It’s Sunday afternoon in the city of London and it’s trying to rain. I never come to the city as I have a fear of shiny suits but it’s my birthday tomorrow and my boyfriend is treating me to a night at The Ned to celebrate.
The Ned is a joint venture between Nick Jones and Andrew Zobler (of Soho House and NoMad, respectively) and if you believe the hype, it’s the hottest place in London right now. Set in the former Midland Bank headquarters right outside Bank tube station, this new hotel and members’ club is named after Sir Edwin ‘Ned’ Lutyens, who, during the early 1920s, designed its exterior and fine banking halls. Once home to the largest bank in the world, this stunning grade one listed building has been restored and updated and the interior has been given a 1920s makeover to match its neoclassical architecture.
As I walk through the main doors, I feel as though I have just walked inside Gatsby’s playhouse. Original 1920s features – such as the black and white chequered floor and emerald stone pillars – are carefully woven with heirloom pieces and authentic 1920s decor. Vases of massive pampas grass greet you while elegant chandeliers hang from the grand, high ceiling above.
The Ned is no ordinary hotel; it’s the hotel that Carlsberg would do if Carlsberg did hotels. There are 232 bespoke guest rooms, a smorgasbord of restaurants, a barbers, salon, spa, rooftop pool and a nightclub. It’s different to the other Soho House & Co hotels in that normal folk like you and I can pop in and have a drink or a bite to eat (there are areas which are for members only, though).
Check-in is a painless affair; a cheery receptionist hands me some key cards and points to the lift. My home for the night is a medium room on the sixth floor. Split in two by a wall and open doorway, the first half has two large armchairs, a marble top table, an arc lamp and a fully-stocked mini bar accompanied by a collection of crystal glasses and a beautiful china tea set. The second half has a large, well-pillowed bed, bedside tables and the biggest television I have ever seen. Hair straighteners, a Roberts radio, fluffy robes and slippers all make it feel like a home rather than a guest room. French windows lead to a balcony overlooking the city and the en-suite bathroom is pristine and kitted out in full-sized Cow Shed products. And no, according to the information booklet, you can’t take them home. Not unless you want to pay £20+ per bottle.
After inspecting my room (drinking a glass of red wine in the armchair), my boyfriend arrives and we head downstairs.
Sitting at the bar at Cecconi’s is like being in a film. A lady sings to jazz on an elevated centre stage behind us, our attentive barman shakes his cocktail shaker while beautiful, well-dressed people swan by. I order calamari fritti with lemon aioli for my starter while my boyfriend has burrata with heritage tomatoes and basil. We both order pizzettes for our main. The calamari isn’t the best I’ve ever had, but that’s because the best I have ever had was at Dishoom. The pizzette is delicious; doughy, flavoursome and covered in a layer of gooey cheese. Dessert is s’mores back in the room. They’re a bit rubbish, actually. A few broken digestives served with some marshmallows and a very sweet sauce.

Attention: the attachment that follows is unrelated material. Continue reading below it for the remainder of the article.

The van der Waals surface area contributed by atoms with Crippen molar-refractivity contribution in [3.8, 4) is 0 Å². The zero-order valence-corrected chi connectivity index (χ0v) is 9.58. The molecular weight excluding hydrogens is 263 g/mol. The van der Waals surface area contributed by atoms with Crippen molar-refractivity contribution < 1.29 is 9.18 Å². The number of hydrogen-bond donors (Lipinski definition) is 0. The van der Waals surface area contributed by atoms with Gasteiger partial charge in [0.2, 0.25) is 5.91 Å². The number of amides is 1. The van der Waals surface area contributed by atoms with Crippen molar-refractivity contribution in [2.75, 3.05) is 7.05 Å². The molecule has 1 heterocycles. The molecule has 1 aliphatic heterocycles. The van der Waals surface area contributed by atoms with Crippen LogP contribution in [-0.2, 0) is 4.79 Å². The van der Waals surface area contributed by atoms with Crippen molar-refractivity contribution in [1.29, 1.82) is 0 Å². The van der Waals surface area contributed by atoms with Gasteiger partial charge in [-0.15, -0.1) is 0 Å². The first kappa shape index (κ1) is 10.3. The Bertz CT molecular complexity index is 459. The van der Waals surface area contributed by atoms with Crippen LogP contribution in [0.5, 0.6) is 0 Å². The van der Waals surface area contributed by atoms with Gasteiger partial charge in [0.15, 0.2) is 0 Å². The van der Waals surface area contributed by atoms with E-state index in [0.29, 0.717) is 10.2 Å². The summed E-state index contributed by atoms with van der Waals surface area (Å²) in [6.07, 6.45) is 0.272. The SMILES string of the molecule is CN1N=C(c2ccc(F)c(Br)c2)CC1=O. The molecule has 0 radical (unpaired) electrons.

The next morning I enjoy a room service breakfast of avocado and poached eggs on toast. It’s perfect. The avocado is creamy, the eggs are runny and the sourdough toast has just the right amount of crunch. I spend about a million hours in the shower dousing my body in shower gels, scrubs and oils before appearing in a fragrant puff of floral loveliness ready for my lunch at Zobler’s downstairs.
Zobler’s is a New York-inspired delicatessen selling easy food in a relaxed environment. We opt for a medley of dishes from the varied menu. The matzo ball soup gets the thumbs-up from my boyfriend but it tastes like warm, salty water to me. The 37 Essex St hot dogs are tasty and plentiful and the Reuben sandwich is outrageously good. My favourite dish has to be the latkes, two plump disks of deep-fried grated potato served with sour cream and apple sauce.
Even though it’s raining, we have a nose around the rooftop. Glorious floral cushioned day beds lie juxtaposed against a backdrop of heavy grey clouds, a postcard of a British summer. There’s a heated lounge pool and plenty of seats to lap up the rainy skyline view. Finishing our speedy grand tour, we take a peek at the nightclub on the ground floor. The world’s most Instagrammed door (that bank vault door which features in James Bond’s Goldfinger) leads the way to a trendy bar that only members and hotel guests can enter.
We finish our stay at The Ned with a few drinks at The Nickel Bar. Creatives tap away on their Apple Macs, businessmen lunch in their shiny suits and a woman wearing a cap and sunglasses sits in the corner silently screaming ‘look at me’ while a guy on the phone stands next to us shouting really loudly, Trigger Happy-style:
“I’M AT THE NED”
Aren’t we all, darling?